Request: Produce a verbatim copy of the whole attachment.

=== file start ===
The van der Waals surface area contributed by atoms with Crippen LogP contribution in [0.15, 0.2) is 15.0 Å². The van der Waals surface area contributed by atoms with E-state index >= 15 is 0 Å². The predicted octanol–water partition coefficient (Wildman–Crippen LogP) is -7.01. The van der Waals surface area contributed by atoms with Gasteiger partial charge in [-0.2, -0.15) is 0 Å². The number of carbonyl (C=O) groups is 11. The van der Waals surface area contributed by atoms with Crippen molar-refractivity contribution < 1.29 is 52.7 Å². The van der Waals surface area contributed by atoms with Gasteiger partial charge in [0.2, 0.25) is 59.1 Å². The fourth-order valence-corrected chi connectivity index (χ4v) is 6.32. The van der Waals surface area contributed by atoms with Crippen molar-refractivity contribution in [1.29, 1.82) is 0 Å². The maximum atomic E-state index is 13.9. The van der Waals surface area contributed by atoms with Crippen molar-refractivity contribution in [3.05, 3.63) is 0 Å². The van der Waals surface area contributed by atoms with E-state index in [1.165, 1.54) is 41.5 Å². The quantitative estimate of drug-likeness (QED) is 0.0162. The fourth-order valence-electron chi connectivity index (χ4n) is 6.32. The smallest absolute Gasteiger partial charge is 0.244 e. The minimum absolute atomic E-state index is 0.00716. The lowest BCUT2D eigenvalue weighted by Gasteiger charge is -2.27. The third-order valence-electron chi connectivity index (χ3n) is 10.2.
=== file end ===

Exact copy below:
The van der Waals surface area contributed by atoms with Crippen LogP contribution in [0.15, 0.2) is 15.0 Å². The van der Waals surface area contributed by atoms with E-state index >= 15 is 0 Å². The predicted octanol–water partition coefficient (Wildman–Crippen LogP) is -7.01. The van der Waals surface area contributed by atoms with Gasteiger partial charge in [-0.2, -0.15) is 0 Å². The number of carbonyl (C=O) groups is 11. The van der Waals surface area contributed by atoms with Crippen molar-refractivity contribution < 1.29 is 52.7 Å². The van der Waals surface area contributed by atoms with Gasteiger partial charge in [0.2, 0.25) is 59.1 Å². The fourth-order valence-corrected chi connectivity index (χ4v) is 6.32. The van der Waals surface area contributed by atoms with Crippen molar-refractivity contribution in [1.29, 1.82) is 0 Å². The maximum atomic E-state index is 13.9. The van der Waals surface area contributed by atoms with Crippen molar-refractivity contribution in [3.05, 3.63) is 0 Å². The van der Waals surface area contributed by atoms with E-state index in [1.165, 1.54) is 41.5 Å². The quantitative estimate of drug-likeness (QED) is 0.0162. The fourth-order valence-electron chi connectivity index (χ4n) is 6.32. The smallest absolute Gasteiger partial charge is 0.244 e. The minimum absolute atomic E-state index is 0.00716. The lowest BCUT2D eigenvalue weighted by Gasteiger charge is -2.27. The third-order valence-electron chi connectivity index (χ3n) is 10.2.